How In-laws Can Support a Marriage

In-laws support in marriage

Adam and Eve represent the archetypal married couple, the ideal, happy pair who weathered adversity together and remained married for their entire long lives. What was the secret of this accomplishment?  Neither one had a mother-in-law.

In-law jokes are a staple in American culture, although there is no research that suggests that orphans have better marriages that people whose parents are alive. In fact, in-laws can be a significant source of support to a marriage, if they play their cards right.


Here are a few tips on how to pull this off:

1. Do not get involved in their relationship

That’s rule #1, folks. Your children’s marriage is their marriage, not your marriage.  You have no business being involved in their marital issues.  If they are experiencing relationship troubles, providing love and support to your child/child-in-law is wonderful; getting involved in the disputes is not. This is especially true if you were not asked to intervene – but it is even often true when you are asked to intervene.  Getting in the middle of marital conflict is a job for a counselor, not a parent.  

This is true for several reasons:

  • It is impossible for you to be objective in a situation where your child is suffering.
  • It becomes very difficult to get out of the middle once you get in.
  • Even once you get out, you are often don’t hear what the resolution was.  So if your son-in-law has been a jerk, you may hear about that, but you don’t hear that he apologized and fixed things up later.  That leaves you bitter at your daughter’s husband, while she may have long forgotten the incident.The exception to this rule is if you feel your child is in actual physical danger from his/her spouse.  In such a case it is warranted to get involved, even without being solicited.

2. Do not get involved in their parenting

It is so hard for parents to watch their children raise their own kids in ways they don’t approve of or agree with.  And it is so easy to slip into advice-giving, correcting, even criticizing. All this accomplishes is putting a strain on your relationship with your adult children.  If your children want your advice, they will ask you for it. If they don’t, assume they don’t want it.  Again, empathizing with their struggles (and everyone has parenting struggles) is welcome and meaningful.  That is a good way to help your child and child-in-law with the stress of childrearing.  Telling them what they’re doing wrong is not. (Again, the exception to this is if you are afraid your grandchildren are in actual danger.)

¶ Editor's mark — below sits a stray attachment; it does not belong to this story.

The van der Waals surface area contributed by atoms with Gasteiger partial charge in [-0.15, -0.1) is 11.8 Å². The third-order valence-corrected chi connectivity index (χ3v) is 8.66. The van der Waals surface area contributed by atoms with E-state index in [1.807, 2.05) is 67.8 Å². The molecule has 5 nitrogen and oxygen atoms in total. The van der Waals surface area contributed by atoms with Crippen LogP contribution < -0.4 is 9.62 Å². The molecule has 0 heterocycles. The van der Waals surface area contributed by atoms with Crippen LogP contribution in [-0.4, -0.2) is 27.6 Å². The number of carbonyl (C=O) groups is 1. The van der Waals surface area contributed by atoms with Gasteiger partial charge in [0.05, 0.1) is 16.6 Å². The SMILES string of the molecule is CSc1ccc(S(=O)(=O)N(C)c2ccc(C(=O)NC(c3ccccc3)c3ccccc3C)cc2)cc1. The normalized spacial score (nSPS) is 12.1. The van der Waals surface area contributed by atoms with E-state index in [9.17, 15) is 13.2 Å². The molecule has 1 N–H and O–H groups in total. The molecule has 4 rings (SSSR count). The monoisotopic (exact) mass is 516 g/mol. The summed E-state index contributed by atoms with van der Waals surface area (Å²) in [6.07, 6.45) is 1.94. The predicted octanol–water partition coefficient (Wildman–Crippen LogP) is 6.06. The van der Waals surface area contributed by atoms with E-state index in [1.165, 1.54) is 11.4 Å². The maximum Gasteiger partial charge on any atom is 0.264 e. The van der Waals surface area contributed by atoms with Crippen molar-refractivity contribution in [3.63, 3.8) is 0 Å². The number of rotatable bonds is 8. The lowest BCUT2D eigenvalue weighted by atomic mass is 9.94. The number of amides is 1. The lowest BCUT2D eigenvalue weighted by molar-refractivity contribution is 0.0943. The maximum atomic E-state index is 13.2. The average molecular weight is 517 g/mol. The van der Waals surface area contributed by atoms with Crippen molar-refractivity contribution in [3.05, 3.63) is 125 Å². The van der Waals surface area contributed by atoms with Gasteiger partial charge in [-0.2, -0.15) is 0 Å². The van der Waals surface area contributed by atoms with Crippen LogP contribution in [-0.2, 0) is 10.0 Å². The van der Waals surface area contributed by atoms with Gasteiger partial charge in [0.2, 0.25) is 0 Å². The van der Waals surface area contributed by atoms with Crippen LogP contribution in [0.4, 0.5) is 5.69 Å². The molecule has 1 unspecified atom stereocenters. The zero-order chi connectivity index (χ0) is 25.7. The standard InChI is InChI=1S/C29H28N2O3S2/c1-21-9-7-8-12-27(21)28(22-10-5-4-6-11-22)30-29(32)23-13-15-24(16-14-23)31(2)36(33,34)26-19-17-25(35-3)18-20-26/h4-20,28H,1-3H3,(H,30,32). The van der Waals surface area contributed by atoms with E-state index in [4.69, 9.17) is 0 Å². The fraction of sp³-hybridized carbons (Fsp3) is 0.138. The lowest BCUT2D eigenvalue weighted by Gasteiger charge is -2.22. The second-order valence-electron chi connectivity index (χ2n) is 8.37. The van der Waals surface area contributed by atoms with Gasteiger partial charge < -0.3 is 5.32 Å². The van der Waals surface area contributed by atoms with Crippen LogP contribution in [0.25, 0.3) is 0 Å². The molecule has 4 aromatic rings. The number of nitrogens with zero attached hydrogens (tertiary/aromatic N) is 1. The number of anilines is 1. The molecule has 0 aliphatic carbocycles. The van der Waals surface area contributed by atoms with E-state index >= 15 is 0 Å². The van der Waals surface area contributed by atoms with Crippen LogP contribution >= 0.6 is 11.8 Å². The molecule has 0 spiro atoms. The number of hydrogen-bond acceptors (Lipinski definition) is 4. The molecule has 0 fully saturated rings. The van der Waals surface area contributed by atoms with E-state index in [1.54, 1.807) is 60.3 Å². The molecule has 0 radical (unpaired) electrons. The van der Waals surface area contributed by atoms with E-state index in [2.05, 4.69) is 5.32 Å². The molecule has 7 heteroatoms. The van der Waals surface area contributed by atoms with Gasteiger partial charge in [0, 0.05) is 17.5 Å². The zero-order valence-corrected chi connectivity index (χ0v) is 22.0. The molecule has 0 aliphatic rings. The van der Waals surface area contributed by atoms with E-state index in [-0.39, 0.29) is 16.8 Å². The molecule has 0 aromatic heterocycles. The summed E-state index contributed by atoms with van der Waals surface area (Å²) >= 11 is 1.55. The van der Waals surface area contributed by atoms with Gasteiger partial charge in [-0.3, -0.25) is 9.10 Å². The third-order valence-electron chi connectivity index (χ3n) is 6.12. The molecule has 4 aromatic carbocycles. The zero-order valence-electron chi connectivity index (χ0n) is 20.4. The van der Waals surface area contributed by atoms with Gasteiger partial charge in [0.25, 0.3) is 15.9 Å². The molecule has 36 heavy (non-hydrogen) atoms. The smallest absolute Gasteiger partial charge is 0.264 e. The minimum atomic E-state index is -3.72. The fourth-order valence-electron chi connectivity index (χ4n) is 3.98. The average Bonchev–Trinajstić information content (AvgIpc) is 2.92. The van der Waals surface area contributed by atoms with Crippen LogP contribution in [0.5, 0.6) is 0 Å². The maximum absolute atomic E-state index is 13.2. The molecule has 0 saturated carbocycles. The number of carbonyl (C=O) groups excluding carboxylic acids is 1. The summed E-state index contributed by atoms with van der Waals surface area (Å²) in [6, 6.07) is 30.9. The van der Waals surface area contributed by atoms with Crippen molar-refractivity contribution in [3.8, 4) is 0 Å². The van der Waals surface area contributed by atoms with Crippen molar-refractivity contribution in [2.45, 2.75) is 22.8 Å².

3. Offer to help

This means offer your child and child-in-law the help that they need. To find out what that is, ask them!

If they are struggling to make ends meet, monetary gifts may be appreciated; but if they are well-off financially, that’s probably not what will help the most. For most parents with young children, offering them some time off by babysitting would likely be the most needed.  But the golden rule is: ask!  Nothing is more frustrating to all parties involved than your trying to push “help” on them in ways that aren’t needed and them not expressing gratitude for your efforts.

4. Don’t put pressure on them

Most likely your child and child-in-law have another set of in-laws to attend to – the parents of your child’s spouse.  Those in-laws also want to have the kids and grandkids over for holidays, they also want time with the grandkids, they also celebrate mother’s and father’s day, and so on.  To be a good in-law, you need to understand that and allow for them to split the time between both their sets of parents, guilt-free. (If you find yourself protesting right now that they already spend much more time with the other set of in-laws, it may be time to reflect on whether you’ve been transgressing any of the no-nos on this page or otherwise making it unpleasant for them to be around you.)  If you guilt or pressure them into spending more time with you, odds are you’ll find them spending less.


The art of being an in-law in many ways is about honing your skills of laissez-faire.  As it says of Adam and Eve, “therefore shall a man leave his father and his mother and cleave to his wife.”  Letting go may be the hardest thing for a parent to do – but it’s the best way to help your child and his/her spouse succeed together in their marriage.

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Raffi Bilek
Counselor, LCSWC
Raffi Bilek, LCSW-C is the Director of the Baltimore Therapy Center (@ThingsCanBeDiff)
where he works with individuals, couples, and families in person and online. His areas of specialization include infidelity, communication issues, domestic violence, and dating. Check out his quick Relationship Tips video series at

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